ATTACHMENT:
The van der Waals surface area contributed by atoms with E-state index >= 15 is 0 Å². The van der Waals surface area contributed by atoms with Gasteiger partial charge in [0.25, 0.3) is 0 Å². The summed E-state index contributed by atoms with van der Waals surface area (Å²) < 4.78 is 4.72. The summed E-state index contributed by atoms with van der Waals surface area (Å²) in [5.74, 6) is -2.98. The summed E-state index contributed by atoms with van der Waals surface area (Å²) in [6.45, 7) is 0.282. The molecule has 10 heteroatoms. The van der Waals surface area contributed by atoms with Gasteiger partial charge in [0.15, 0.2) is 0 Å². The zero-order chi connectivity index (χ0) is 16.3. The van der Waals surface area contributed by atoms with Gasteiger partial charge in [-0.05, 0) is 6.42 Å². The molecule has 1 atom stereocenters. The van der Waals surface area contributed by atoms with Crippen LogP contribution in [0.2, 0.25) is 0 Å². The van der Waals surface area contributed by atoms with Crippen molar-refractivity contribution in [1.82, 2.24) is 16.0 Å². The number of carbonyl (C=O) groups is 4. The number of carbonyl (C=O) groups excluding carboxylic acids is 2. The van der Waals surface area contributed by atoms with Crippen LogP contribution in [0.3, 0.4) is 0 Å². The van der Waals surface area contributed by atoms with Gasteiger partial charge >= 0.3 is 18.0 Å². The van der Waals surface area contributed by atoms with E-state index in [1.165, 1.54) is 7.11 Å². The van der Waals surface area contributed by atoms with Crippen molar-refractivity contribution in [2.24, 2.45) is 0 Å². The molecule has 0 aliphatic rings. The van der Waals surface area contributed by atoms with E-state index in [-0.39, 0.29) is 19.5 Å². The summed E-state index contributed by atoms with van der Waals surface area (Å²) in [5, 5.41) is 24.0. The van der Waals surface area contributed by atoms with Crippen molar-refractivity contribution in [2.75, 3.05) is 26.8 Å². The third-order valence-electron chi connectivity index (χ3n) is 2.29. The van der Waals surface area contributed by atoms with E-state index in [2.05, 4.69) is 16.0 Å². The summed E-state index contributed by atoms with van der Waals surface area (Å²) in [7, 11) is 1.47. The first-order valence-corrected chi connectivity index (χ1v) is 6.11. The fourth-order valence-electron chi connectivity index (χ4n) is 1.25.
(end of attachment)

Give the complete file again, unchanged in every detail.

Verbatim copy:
The van der Waals surface area contributed by atoms with E-state index >= 15 is 0 Å². The van der Waals surface area contributed by atoms with Gasteiger partial charge in [0.25, 0.3) is 0 Å². The summed E-state index contributed by atoms with van der Waals surface area (Å²) < 4.78 is 4.72. The summed E-state index contributed by atoms with van der Waals surface area (Å²) in [5.74, 6) is -2.98. The summed E-state index contributed by atoms with van der Waals surface area (Å²) in [6.45, 7) is 0.282. The molecule has 10 heteroatoms. The van der Waals surface area contributed by atoms with Gasteiger partial charge in [0.15, 0.2) is 0 Å². The zero-order chi connectivity index (χ0) is 16.3. The van der Waals surface area contributed by atoms with Gasteiger partial charge in [-0.05, 0) is 6.42 Å². The molecule has 1 atom stereocenters. The van der Waals surface area contributed by atoms with Crippen LogP contribution in [0.2, 0.25) is 0 Å². The van der Waals surface area contributed by atoms with Crippen molar-refractivity contribution in [1.82, 2.24) is 16.0 Å². The number of carbonyl (C=O) groups is 4. The number of carbonyl (C=O) groups excluding carboxylic acids is 2. The van der Waals surface area contributed by atoms with Crippen LogP contribution in [0.3, 0.4) is 0 Å². The van der Waals surface area contributed by atoms with Gasteiger partial charge >= 0.3 is 18.0 Å². The van der Waals surface area contributed by atoms with E-state index in [1.165, 1.54) is 7.11 Å². The van der Waals surface area contributed by atoms with Crippen molar-refractivity contribution in [2.24, 2.45) is 0 Å². The molecule has 0 aliphatic rings. The van der Waals surface area contributed by atoms with E-state index in [-0.39, 0.29) is 19.5 Å². The summed E-state index contributed by atoms with van der Waals surface area (Å²) in [5, 5.41) is 24.0. The van der Waals surface area contributed by atoms with Crippen molar-refractivity contribution in [2.75, 3.05) is 26.8 Å². The third-order valence-electron chi connectivity index (χ3n) is 2.29. The van der Waals surface area contributed by atoms with E-state index in [2.05, 4.69) is 16.0 Å². The summed E-state index contributed by atoms with van der Waals surface area (Å²) in [7, 11) is 1.47. The first-order valence-corrected chi connectivity index (χ1v) is 6.11. The fourth-order valence-electron chi connectivity index (χ4n) is 1.25.